One recycling production facility in Dayton, Ohio cannot fill all the orders for recycled glass that come in every month. Fiberglass insulation makers such as Owens Corning and Johns-Manville say they could utilize every bottle that is recycled or thrown away. And, Ohio-based bottle manufacturer Owens Brockway, is having to address its materials need by purchasing recycled glass from the neighboring states of Michigan and Pennsylvania.
Representatives from the Ohio Environmental Protection Agency (EPA) says this is a perfect example of how recycling issues can become economic issues. When major manufacturers cannot have easy access to the materials they need they cannot expand their business and could possibly relocated to another region.
The state of Ohio, has made efforts to encourage and increase glass bottle and container recycling by adding more drop-off centers and containers and launching an innovative new strategy involving bars and taverns that serve a high volume of glass beverage containers. One such program in Marion, OH resulted in collecting two and one half million tons of recycled glass and it is hopeful that the program will be expanded to Cleveland and Columbus.
WasteCare Wants You to Remember: Manufacturers throughout the country are in need of waste materials that we often send to the landfill. Instead of paying big fees every month to dispose of your waste, start looking for businesses that may it. You might be able to go from spending money, to adding an additional revenue stream!
Salt Lake City, Utah Mayor Ben McAdams is urging residents and businesses residing in the capital region to start recycling more. A recently release report shows that more than Sixty-five percent of the waste materials deposited in state landfills in considered recyclable.
With a total population of close to one million residents, the Salt Lake City area is home to both state government operations and tourists attracted to the skiing and outdoor sports the area is known for.
The city’s new awareness building campaign, “How much of it is yours?” is aimed at boosting the city’s low sixteen percent recycling rate. The city has set a goal of doubling that rate to thirty six percent over the next two years. If the city can increase its waste materials recycling to even twenty five percent, it will save the city close to sixty five thousand dollars per day in costs that would be associated with garbage removal and securing space in landfills. Every bit of extra recycling prolongs the space available in the city landfills for items that cannot easily be recycled.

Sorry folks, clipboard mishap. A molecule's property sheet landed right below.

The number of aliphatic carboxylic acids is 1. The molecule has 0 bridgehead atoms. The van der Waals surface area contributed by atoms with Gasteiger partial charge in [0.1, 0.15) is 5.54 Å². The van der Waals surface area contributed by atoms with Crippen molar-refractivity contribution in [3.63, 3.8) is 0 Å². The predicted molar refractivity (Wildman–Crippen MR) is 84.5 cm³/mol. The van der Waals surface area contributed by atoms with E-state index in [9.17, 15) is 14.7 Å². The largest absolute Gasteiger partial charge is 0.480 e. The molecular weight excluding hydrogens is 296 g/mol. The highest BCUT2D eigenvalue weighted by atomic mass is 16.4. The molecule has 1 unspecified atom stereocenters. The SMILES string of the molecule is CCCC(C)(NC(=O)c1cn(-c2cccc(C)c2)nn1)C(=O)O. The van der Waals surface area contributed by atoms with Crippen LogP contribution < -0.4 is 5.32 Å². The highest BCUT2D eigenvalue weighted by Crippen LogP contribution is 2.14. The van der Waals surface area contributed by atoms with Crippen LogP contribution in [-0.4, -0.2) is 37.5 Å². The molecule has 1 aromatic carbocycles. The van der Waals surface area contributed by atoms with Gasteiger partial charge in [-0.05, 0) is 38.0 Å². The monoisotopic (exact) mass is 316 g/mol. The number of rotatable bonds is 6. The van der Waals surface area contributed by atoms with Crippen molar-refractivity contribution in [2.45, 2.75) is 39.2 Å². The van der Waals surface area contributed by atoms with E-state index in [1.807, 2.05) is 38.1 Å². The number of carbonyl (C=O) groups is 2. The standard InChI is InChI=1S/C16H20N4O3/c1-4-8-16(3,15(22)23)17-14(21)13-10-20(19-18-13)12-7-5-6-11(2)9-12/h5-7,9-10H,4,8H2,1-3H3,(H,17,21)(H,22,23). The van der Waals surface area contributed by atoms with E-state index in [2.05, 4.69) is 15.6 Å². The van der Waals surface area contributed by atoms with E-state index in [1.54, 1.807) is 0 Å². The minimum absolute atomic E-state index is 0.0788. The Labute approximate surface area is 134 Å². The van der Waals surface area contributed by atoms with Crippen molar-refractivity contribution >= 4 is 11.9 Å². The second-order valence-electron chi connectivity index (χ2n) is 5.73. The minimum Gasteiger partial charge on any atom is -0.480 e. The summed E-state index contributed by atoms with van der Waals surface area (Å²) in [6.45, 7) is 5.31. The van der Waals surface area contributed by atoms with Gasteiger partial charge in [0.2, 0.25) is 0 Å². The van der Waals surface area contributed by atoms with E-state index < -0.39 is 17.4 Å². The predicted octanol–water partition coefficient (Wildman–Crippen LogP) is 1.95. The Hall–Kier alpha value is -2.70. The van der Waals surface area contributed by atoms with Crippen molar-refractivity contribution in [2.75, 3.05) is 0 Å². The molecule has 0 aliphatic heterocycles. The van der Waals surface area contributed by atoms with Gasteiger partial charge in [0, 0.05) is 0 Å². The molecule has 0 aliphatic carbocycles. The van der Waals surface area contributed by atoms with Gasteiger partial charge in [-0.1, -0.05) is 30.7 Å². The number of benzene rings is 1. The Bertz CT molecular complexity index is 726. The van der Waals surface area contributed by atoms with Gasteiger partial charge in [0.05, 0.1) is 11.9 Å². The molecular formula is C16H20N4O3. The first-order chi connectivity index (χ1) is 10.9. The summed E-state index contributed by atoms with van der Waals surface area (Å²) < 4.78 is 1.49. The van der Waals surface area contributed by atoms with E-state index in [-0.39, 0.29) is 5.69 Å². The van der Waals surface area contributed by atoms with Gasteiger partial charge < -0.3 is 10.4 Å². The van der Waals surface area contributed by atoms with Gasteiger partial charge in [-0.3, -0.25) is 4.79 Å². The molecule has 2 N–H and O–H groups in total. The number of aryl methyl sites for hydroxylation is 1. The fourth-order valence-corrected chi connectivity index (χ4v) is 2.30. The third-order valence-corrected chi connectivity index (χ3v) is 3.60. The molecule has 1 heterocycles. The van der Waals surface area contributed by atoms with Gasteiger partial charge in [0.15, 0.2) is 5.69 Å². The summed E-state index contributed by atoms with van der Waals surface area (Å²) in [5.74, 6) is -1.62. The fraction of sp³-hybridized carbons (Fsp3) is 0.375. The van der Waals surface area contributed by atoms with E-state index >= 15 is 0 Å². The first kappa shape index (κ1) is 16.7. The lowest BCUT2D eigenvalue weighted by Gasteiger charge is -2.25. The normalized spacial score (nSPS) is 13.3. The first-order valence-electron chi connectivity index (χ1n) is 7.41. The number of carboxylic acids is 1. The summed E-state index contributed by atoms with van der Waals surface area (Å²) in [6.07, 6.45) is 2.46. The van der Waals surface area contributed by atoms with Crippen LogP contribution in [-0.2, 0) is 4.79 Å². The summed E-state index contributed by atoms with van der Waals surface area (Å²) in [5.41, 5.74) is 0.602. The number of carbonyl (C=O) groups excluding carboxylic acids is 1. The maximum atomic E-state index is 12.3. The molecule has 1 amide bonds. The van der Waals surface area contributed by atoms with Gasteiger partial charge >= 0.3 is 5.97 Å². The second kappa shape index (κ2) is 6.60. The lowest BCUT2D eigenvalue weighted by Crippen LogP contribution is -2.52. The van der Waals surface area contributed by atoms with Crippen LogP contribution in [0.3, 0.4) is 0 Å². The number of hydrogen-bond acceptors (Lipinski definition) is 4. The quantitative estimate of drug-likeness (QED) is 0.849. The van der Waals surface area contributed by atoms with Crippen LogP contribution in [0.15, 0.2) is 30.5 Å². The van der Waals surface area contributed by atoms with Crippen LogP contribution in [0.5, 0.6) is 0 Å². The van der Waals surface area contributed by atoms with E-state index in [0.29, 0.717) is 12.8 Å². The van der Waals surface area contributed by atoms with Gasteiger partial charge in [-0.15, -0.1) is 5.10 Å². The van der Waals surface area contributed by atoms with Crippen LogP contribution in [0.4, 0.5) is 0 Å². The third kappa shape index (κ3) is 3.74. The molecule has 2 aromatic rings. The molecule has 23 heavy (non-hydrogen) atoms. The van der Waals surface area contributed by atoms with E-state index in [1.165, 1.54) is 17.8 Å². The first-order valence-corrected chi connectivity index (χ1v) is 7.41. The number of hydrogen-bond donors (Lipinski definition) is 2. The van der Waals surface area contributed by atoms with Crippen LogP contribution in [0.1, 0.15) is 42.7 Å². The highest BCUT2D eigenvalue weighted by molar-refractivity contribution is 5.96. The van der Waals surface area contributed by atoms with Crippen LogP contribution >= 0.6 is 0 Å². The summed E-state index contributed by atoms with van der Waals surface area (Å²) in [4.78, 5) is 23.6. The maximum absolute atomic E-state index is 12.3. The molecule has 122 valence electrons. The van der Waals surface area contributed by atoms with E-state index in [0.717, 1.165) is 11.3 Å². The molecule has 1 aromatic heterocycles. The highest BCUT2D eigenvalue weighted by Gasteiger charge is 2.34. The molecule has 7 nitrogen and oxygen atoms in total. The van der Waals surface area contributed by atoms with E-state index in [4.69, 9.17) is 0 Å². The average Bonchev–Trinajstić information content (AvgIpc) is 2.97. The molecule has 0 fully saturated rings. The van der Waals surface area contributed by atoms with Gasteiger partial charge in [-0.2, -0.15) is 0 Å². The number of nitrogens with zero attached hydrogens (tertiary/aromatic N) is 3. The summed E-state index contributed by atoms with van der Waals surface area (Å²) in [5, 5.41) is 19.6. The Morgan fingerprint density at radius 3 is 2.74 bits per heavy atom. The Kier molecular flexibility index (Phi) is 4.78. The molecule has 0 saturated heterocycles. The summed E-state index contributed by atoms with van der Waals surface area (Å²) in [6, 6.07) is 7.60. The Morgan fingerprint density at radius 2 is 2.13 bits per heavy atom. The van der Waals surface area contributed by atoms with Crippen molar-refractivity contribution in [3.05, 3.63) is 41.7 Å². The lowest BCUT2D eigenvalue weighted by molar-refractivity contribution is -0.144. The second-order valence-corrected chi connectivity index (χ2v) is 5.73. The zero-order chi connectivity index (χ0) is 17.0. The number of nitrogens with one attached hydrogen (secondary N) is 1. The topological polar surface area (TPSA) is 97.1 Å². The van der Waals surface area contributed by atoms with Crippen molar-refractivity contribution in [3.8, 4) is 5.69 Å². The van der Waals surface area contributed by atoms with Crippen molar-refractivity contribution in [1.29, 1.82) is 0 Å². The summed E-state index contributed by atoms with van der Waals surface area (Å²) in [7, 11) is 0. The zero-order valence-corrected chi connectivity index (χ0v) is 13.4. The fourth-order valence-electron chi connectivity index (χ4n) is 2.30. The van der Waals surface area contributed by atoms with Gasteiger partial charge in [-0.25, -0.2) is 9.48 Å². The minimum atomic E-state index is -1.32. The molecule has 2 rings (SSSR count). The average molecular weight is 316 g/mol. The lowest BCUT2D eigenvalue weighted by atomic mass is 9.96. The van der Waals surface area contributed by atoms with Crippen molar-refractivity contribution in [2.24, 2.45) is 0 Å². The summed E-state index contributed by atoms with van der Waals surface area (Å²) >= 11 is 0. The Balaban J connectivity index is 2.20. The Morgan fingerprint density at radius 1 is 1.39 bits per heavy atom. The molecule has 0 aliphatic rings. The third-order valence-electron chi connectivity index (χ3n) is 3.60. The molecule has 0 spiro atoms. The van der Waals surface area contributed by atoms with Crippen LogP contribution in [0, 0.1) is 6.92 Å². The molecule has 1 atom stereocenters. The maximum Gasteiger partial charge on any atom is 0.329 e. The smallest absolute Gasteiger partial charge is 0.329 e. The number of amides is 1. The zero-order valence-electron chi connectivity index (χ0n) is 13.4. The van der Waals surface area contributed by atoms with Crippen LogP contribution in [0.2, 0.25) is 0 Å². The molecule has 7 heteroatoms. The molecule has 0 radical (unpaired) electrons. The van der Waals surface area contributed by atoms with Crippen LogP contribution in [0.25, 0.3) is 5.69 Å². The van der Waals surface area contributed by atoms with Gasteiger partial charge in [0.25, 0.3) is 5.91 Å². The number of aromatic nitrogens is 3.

The city has offered curbside recycling collection for over ten years but participation has been low. Becuase of this, the city will also launch a new, educational effort for residents to take greater advantage of services that the city already provides to them.
WasteCare Wants You to Remember: Even if your present recycling rate is low, there’s no better time than the present to get to work on improving it! Take a look at what you have in place and if it’s effective for your employees or customers. When you set obtaining goals and make your plans well known, you’ll be on track for saving money and keeping recyclables out of your landfill!
Yet another California town has unanimously agreed to ban the use of thin-film plastic bags at supermarkets, convenience stores, drug stores, and all businesses operating within city limits starting on February 1 in 2014.
The Arcata City Council, which primarily represents the population affiliated with Humbolt State University, and is comprised of a majority of elected members representing the Green Party, said that unlike other plastic ban bags this decision also applies to small businesses or those owning stores with less that ten thousand square feet. Business may offer customers paper bags for a fee of ten cents a piece with the business keeping the profit.
However, restaurants and food establishments are not a part of the plastic bag ban, at least not initially, as municipalities await the resolution of a state-wide lawsuit over San Francisco’s recent decision to prohibit the use of plastic bags for take-away food in restaurants.
Additionally, thin film bags used for meat, produce, bulk foods, and prescription drugs also are still exempt from the ruling.
City officials have said that the goal of the plastic bag ban is to promote reusable bags as a way to reduce trash, little and disposal costs.
WasteCare Wants You to Remember: Plastic bag bans are sweeping across the nation and while each municipality may choose different implementation schedules and exclusions, one thing is clear: they are becoming widespread and popular. If your business relies on plastic bags, be proactive and start looking into alternate solutions. Better to play offense and be ahead of your competition than on the defensive when your city or town votes to enact one!
The US Environmental Protection Agency (EPA) has awarded the University of California, Irvine special honors for its accomplishment of achieving zero waste status through its food recovery programs. The University’s waste recycling program diverts eighty three percent of total waste materials by reusing, recycling, and food composting. The university now diverts five hundred tons of food and organic matter waste. University officials credit the school’s involvement in the EPA’s Food Recovery Challenge program as a major factor in obtaining the tools and resources it needed to make significant changes to its waste management program.